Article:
For a long time new shareholders could not receive documentary proof of their title to the shares. They were provided with copies of duly executed Certificates of Shares in more than a year after the signing of Share Transfer Agreement. And Certificates were granted only after the numerous reminders to Polyakov.
In addition, Polyakov failed to manage the work of Phoenix Holdings ltd as a transparent and effective business. Gilfanov and Tokarev relied on clear perspectives and transparent corporate structure when deciding on the purchase. Instead, the company failed to generate even one fifth of the planned profit.
Moreover, the dividends were not paid to shareholders. The initial agreement was to pay it monthly, than the payments were expected annually, eventually – it never happened at all.
A suit in the Court of the British Virgin Islands has followed such wrongdoings. It will decide whether Polyakov will return $ 12 mln to his partners. That is the price of “10% of the shares” in Phoenix Holdings ltd that Gilfanov and Tokarev have paid.
Phoenix Holdings ltd is not the only dark point in Gilfanov’s and Tokarev’s business relationships with Polyakov. There is another dispute on Level Up, which is one of the most successful traffic generators of Russian Internet, and a supplier of about 40% of traffic to Polyakov’s commercial websites. After the division of the joint business “Maxim Polyakov began an aggressive campaign to purchase Level Up. As a result, the Level Up team appealed to Gilfanov and Tokarev with the offer to buy half of their business under the condition of their protection against Polyakov’s attacks”, writes Timur Vorona, one of the most prominent Tech journalists in Ukraine. As a result, Gilfanov and Tokarev have made the decision to purchase.
The loss of business object strategically important for Polyakov made him feel uneasy. As a result, Polyakov and Krippa threatened Level Up’s owners demanding about a million dollars of compensation from the for the imaginary losses. They also threatened Gilfanov and Tokarev with the claims to non-compliance of non-compete agreement, which did not exist. These claims, together with demands to compensate $30 mln losses due to the loss of control over the Level Up, looked very much absurd.
Rustam Gilfanov and Sergey Tokarev are the founders of Ukrainian IT-company Lucky Labs. Security Service of Ukraine (SSU) has conducted a search in the company just a couple of months after the commencement of the trial between Gilfanov, Tokarev and the Polyakovs (father and son). It might have been a coincidence, but was it really?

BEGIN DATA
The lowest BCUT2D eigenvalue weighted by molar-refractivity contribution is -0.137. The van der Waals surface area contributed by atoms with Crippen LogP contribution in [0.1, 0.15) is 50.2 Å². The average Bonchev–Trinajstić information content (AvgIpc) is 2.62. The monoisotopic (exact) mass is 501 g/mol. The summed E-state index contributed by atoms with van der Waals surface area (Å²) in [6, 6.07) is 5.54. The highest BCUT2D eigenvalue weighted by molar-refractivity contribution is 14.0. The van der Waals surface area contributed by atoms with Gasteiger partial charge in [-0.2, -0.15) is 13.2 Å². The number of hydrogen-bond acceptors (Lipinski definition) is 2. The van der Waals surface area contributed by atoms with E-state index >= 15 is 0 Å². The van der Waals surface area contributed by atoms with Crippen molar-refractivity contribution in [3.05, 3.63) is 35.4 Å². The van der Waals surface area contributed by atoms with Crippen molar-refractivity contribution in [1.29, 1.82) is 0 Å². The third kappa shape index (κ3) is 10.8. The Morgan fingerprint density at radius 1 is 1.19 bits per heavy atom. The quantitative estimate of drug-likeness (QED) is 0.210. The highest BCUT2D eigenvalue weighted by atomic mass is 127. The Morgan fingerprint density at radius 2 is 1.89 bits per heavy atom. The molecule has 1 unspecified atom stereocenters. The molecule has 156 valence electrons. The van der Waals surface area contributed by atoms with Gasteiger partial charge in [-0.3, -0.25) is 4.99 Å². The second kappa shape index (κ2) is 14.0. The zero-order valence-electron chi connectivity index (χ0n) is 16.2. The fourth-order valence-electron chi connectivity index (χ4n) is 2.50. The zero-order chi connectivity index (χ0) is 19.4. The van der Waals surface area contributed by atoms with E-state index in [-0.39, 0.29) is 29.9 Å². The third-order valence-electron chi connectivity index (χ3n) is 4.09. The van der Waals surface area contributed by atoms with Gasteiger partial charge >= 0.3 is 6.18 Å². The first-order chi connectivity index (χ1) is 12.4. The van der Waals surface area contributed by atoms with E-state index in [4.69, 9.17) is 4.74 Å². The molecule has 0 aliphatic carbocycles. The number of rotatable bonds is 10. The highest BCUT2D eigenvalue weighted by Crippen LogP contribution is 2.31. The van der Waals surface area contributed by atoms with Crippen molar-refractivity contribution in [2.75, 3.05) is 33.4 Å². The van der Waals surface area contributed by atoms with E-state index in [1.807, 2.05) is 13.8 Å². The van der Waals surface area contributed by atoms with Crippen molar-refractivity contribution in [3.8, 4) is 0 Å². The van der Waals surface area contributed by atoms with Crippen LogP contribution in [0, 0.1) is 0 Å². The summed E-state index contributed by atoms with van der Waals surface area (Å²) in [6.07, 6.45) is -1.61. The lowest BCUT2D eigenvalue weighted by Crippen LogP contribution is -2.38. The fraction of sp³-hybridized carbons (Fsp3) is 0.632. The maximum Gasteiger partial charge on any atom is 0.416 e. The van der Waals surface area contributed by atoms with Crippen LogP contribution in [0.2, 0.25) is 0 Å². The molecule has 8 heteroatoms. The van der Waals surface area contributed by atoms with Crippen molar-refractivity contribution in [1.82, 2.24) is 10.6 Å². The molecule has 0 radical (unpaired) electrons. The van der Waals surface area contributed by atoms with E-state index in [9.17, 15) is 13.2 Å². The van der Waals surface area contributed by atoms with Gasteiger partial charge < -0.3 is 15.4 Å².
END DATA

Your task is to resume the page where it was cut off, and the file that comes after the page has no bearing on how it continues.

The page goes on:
In the comment to Rusbase IT online journal two sources stated that they “believe that it is Polyakov who stands behind the SSU visit to Lucky Labs”. In his home country he is well known as a hardliner in business, able to use all available means to get what he wants, including defamation.
In April 2016 another series of searches was carried out in the Lucky Labs offices. Just a few weeks before that the Court of the British Virgin Islands has arrested all the Polyakov’s international assets worth $12 million.
Regardless of his multiple moves to lift the arrest, Max Polyakov has not managed yet to do so. As a result he can’t sell neither profitable dating business, nor other assets.
The Secret Service of Ukraine accuses Lucky Labs of online gambling business administration, which is prohibited by the Ukrainian legislation. It also believes that the company helped to withdraw money in the Russian Federation and financed the terrorist activities of separatists on the eastern border. In the first weeks after the searches the SSU was actively accusing the company both on its official briefings and on the TV shows.
The company’s official representatives have stated multiple times that they develop software for dozens of international customers in different spheres, including gaming, but has nothing to do with operating online gambling. For the time being Lucky Labs top management hasn’t received any official charges, while reputational damage is dire. In addition to it, law enforcement officers have confiscated the company’s electronic facilities and money, which was contrary to the Court’s search-warrant, and stopped the work of the company for many weeks.
Needless to say, that now any spelled connection, even imaginary, to Russia or Russian separatists is fatal for the reputation in Ukraine. Sadly enough, today’s Ukraine is the country where law enforcement authorities still offer services ‘a la carte’ to the business, which is willing to pay for pressure on the competitor. What is even more cynical, is that the war in Ukraine has become a part of mob law.
Meanwhile, the Court of the British Virgin Islands continues considering the case of Phoenix ltd. Way less certain is how the Secret Service of Ukraine will work off its fee submitted by Polyakov.